Lake Okeechobee: Wellspring of the Everglades

Lake Okeechobee: Wellspring of the Everglades

Lake Okeechobee: Wellspring of the Everglades

Lake Okeechobee: Wellspring of the Everglades

Excerpt

America's oldest frontier and at the same time her newest! The coast of Florida was visited by Spanish explorers less than a quarter of a century after the first voyage of Columbus to America in 1492. Yet, by reason of factors which our authors adequately describe, almost 400 years passed away before the white man definitely undertook the task of occupying Okeechobeeland. Although the United States Army fought over and incidentally traversed much of the region a century ago, only near the close of the nineteenth century did civilization advance in earnest upon the strange and primeval region which Lake Okeechobee dominates. The process, thus belatedly begun, of transforming the wilderness into a region of productive farms and peaceful homes still continues.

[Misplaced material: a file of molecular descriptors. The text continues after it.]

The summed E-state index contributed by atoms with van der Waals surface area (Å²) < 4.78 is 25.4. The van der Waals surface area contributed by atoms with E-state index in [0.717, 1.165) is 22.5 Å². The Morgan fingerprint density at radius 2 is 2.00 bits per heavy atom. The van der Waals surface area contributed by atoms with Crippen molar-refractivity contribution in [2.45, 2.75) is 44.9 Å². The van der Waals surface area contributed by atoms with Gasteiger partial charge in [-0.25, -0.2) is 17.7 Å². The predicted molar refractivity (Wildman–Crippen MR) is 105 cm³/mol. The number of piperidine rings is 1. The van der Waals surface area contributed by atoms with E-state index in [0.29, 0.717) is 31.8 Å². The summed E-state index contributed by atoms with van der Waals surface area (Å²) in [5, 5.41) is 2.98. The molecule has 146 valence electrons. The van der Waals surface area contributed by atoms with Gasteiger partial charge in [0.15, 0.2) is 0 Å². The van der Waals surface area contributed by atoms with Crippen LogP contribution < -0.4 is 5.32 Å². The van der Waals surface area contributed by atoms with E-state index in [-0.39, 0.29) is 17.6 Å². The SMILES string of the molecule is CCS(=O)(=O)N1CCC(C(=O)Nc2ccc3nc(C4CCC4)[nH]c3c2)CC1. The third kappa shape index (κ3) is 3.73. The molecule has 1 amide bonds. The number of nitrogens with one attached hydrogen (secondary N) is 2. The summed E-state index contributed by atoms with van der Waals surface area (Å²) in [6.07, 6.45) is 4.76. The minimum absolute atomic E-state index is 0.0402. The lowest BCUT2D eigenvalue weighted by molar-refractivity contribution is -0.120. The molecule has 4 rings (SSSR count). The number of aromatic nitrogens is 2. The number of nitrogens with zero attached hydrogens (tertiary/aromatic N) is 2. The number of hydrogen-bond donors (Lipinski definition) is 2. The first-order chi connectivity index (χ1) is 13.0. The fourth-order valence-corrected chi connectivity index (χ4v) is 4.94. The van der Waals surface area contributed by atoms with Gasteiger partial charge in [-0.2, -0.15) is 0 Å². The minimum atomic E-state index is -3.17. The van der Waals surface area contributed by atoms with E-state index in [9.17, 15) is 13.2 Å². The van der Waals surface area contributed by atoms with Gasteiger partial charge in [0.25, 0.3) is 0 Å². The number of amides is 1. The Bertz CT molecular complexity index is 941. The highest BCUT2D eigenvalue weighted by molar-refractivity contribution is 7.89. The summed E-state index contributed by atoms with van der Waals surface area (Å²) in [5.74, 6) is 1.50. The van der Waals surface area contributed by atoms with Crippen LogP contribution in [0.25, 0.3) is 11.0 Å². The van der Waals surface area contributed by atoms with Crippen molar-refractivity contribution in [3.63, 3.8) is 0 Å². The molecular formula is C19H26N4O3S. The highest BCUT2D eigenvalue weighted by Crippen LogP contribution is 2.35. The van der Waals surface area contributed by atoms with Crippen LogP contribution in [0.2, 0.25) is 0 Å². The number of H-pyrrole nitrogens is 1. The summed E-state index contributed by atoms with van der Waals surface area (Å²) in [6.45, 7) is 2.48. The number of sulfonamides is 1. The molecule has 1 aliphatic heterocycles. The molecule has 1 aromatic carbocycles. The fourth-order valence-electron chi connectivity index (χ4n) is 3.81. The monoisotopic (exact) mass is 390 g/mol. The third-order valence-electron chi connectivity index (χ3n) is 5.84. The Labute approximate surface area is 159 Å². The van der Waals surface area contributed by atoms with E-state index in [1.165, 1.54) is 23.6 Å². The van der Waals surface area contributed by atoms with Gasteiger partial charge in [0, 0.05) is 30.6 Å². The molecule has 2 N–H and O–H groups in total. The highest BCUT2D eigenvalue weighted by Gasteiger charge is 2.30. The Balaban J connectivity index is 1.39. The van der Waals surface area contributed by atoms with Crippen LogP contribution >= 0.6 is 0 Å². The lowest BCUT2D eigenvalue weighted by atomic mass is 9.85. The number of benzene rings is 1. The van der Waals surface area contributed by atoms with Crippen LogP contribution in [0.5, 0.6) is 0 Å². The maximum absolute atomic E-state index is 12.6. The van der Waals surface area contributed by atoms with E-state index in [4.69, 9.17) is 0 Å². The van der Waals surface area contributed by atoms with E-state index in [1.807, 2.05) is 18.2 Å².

It follows as a matter of course that this book devotes relatively much more space to the recent past of its area than any preceding volume in The American Lakes Series has done. Although the authors of Late Okeechobee have not slighted the earlier history of the region, the greater portion of their narrative is as recent as the story of the Automobile Age, with whose beginnings many men still in our midst were identified.

Into their story Dr. and Mrs. Hanna have woven about everything one could wish to know or ask about Lake Okeechobee and its tributary area. Few regions of America have attracted more popular interest in recent years than the backwoods section of Florida which has been so sympathetically portrayed by the pen of Marjorie Kinnan Rawlings. Probably no living persons know it better than Dr. and Mrs. Hanna who have combined their literary and historical talents in depicting the region, in which they have a deep and enduring interest. The resultant volume is a notable contribution to the record of American life. It reveals a frontier as fascinating as it is new, one that is filled with exciting . . .

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